|The AmeriKat enjoying the 40th |
strawberry of the day. . .
Earlier that day, the AmeriKat was awoken early by e-mails from IPKat friends, Vicki Salmon and Tom Mitcheson, informing her of the news that UK's Prime Minister David Cameron had blocked the then yet unconfirmed deal (see post here) on the proposed unitary patent and unified patent court after failing to obtain last-minute demands. Mr. Cameron had proposed withdrawing his bid for the Central Division of the Unified Patent Court to be in London in exchange for the removal of the problematic and controversial Articles 6 to 8 of the Proposed Regulation which give the last say on the interpretation of patent infringement and defences to the Court of Justice of the European Union (CJEU) - a problem understood by anyone who has experience with the CJEU's reference mechanism in trade mark law.
|Prime Minister Cameron|
"Let's see what today brings and if the 4 July vote falls away".Sure enough, after lunch on Friday we received more news from the European Council during the final day of their two day summit. In their conclusions, the Council confirmed the week's earlier rumors that Paris would host the Central Division of the Unified Patent Court, with a London branch of the Court dealing with pharmaceuticals and a Munich branch dealing with mechanical engineering (not automotive which was the earlier rumor). In the document, the Council also suggested that
"...Articles 6 to 8 of the Regulation implementing enhanced cooperation in the area of the creation of unitary patent protection to be adopted by the Council and the European Parliament be deleted."Arbitrarily, the Council also stated that there is no possibility for a defendant to request a transfer of an infringement case from a local division to the Central Division if the defendant is domiciled within the EU ("Get ready for jurisdictional races to court", surmizes the AmeriKat). The rationale for this decision has completely eluded the AmeriKat.
So again, more shouts of glee from the patent profession filtering into the AmeriKat's inbox, who nevertheless depressed that the numerous other identified deficiencies had not been addressed, were consoled that at least there was a recognition that Articles 6 to 8 should be deleted - the most problematic of the many offenders in the Proposed Regulation and the Draft Agreement.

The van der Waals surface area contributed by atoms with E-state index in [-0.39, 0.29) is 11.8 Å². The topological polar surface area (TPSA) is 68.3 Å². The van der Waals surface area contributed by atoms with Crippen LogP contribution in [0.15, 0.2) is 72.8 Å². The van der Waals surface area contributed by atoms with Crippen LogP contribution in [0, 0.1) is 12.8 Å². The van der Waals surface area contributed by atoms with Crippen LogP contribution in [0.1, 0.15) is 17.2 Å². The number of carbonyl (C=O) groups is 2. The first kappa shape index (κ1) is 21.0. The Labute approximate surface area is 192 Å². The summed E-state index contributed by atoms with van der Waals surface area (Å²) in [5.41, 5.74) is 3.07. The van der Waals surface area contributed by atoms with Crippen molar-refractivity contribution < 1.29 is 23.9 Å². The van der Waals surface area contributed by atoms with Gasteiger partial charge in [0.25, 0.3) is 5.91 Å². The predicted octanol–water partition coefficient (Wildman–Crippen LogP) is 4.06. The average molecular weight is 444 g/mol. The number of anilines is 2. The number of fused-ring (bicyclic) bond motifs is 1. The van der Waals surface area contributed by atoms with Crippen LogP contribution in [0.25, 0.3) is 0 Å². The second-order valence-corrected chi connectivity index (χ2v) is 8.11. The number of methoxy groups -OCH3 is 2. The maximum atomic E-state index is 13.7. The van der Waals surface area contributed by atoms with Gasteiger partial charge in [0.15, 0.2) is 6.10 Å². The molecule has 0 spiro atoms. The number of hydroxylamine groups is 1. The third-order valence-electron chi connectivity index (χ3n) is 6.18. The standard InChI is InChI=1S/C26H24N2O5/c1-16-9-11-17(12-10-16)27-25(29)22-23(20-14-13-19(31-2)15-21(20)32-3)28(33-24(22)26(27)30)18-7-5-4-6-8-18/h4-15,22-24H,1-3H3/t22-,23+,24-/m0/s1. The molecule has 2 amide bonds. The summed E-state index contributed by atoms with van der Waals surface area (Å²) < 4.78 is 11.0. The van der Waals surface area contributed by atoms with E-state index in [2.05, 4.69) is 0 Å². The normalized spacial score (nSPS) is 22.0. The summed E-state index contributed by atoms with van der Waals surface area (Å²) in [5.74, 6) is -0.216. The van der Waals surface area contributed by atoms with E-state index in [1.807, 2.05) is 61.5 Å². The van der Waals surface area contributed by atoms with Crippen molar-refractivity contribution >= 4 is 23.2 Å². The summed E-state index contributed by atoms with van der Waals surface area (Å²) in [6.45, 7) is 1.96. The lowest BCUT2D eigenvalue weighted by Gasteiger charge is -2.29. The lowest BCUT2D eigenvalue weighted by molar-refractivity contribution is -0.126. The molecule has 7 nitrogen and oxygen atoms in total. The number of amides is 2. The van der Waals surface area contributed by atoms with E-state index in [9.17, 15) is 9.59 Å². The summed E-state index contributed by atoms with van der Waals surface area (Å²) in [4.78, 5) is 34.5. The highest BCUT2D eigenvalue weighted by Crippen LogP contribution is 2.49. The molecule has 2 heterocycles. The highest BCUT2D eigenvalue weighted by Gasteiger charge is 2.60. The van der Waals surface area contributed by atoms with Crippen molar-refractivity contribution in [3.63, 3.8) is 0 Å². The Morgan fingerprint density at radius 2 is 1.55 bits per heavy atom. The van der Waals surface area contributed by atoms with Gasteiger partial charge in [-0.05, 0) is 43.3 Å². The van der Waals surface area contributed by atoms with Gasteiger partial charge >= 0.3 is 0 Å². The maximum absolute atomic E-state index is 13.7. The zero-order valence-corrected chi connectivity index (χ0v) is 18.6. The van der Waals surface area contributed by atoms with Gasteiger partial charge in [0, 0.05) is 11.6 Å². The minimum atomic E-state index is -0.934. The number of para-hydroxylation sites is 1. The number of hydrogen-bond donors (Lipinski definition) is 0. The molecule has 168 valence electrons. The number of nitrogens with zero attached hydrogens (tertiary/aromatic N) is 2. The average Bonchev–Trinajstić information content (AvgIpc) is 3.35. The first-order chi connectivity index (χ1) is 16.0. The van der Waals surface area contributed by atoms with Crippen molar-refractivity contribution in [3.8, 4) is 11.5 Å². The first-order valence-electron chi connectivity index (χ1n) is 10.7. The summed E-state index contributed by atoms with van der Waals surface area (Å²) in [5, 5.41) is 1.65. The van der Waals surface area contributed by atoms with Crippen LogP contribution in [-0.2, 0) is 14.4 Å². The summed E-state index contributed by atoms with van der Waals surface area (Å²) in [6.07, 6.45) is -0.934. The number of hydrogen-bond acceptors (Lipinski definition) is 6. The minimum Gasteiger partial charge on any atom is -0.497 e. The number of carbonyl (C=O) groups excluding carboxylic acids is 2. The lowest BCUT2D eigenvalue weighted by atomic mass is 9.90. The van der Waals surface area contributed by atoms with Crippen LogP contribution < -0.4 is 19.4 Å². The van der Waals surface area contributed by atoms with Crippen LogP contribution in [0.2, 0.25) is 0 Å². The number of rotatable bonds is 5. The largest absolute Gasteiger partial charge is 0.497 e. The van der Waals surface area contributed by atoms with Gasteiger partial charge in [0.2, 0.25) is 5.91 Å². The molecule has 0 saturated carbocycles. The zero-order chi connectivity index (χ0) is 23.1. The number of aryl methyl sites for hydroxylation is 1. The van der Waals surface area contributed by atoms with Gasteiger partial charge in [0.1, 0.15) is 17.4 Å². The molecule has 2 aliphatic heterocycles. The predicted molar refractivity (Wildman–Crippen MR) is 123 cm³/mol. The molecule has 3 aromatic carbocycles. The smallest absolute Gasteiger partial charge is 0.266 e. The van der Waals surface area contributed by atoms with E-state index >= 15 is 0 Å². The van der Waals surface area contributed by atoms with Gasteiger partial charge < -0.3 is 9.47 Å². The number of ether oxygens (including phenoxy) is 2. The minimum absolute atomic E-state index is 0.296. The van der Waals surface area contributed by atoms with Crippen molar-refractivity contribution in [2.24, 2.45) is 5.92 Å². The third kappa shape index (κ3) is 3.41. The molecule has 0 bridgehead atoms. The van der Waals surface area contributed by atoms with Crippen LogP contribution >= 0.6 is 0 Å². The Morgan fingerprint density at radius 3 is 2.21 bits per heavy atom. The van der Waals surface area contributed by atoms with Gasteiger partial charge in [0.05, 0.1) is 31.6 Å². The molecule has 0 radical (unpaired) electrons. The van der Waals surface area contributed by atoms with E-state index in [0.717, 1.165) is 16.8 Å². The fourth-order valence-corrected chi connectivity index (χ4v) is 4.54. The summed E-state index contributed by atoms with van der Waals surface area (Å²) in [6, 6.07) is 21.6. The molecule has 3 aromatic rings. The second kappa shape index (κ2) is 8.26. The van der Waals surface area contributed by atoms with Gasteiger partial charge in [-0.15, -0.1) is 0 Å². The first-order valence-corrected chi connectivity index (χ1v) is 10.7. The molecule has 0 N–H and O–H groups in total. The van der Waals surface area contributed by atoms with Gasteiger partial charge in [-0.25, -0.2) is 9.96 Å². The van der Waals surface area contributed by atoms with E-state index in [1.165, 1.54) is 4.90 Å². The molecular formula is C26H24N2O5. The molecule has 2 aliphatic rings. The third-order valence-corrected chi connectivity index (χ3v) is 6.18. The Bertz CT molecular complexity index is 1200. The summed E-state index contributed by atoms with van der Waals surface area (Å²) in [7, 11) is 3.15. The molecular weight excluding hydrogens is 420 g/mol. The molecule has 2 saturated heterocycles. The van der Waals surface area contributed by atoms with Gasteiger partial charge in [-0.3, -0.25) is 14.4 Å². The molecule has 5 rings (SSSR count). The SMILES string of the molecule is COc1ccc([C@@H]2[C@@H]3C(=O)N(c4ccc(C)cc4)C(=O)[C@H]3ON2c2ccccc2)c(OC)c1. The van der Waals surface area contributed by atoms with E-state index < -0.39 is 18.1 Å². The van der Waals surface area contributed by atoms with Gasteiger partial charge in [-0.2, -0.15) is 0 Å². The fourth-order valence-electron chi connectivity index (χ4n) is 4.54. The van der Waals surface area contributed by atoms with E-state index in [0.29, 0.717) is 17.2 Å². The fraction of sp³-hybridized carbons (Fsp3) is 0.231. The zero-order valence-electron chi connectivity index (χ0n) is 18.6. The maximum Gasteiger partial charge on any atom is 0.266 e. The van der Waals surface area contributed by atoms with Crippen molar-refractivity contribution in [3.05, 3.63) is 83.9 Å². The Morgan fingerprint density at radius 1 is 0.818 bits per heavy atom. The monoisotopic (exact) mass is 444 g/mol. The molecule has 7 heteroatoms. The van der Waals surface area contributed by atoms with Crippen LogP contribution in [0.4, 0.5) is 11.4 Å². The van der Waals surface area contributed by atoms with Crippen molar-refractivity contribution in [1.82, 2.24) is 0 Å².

Indeed, the European Patent Office published this press release quoting EPO President Battistelli as saying:
"Thanks to this long-awaited step towards the completion of the European patent system, Europe has demonstrated its conviction that boosting innovation and strengthening the competitiveness of its industry is the best way of countering the current economic uncertainties. The simplification of the existing patent system will bring particular benefits to small and medium-sized enterprises and to innovators in universities and research centres. I would like to take this opportunity to warmly thank all the European deciders who permitted to reach such an historic decision."
"a scandalous breach of procedure"He also likened the Council's negotiation on the seat of the Central Division to that of an "oriental bazaar" and Mr. Lehne stated that deleting Articles 6 to 8 would "emasculate" the proposals. Mr. Rapkay also threatened that if the Council deleted Articles 6 to 8, the case
"would go straight to the European Court of Justice". ["Well, you are in for quite a wait Mr. Rapkay", says Merpel, "What has happened to the Italian and Spanish referrals on the enhanced cooperation procedure?"]The European Parliament's stance is unsurprising. Essentially, the European Parliament's inclusion of Articles 6 to 8 was overturned on appeal by the Council, and then remitted back to the European Parliament to re-decide the same issue. It wouldn't have taken an oracle to predict that the European Parliament would be unhappy with this and object to the deletion. Especially, says the AmeriKat, when you use such weak language as "we suggest that Articles 6 to 8" be deleted.
|The unitary patent proposals are|
starting to feel like a never-ending
game of chutes and ladders
|The AmeriKat's green chile rellenos |
should be covered in green, not red chile
In the meantime, the AmeriKat will be back to update readers if any further announcements are forthcoming from Brussels and governments across Europe.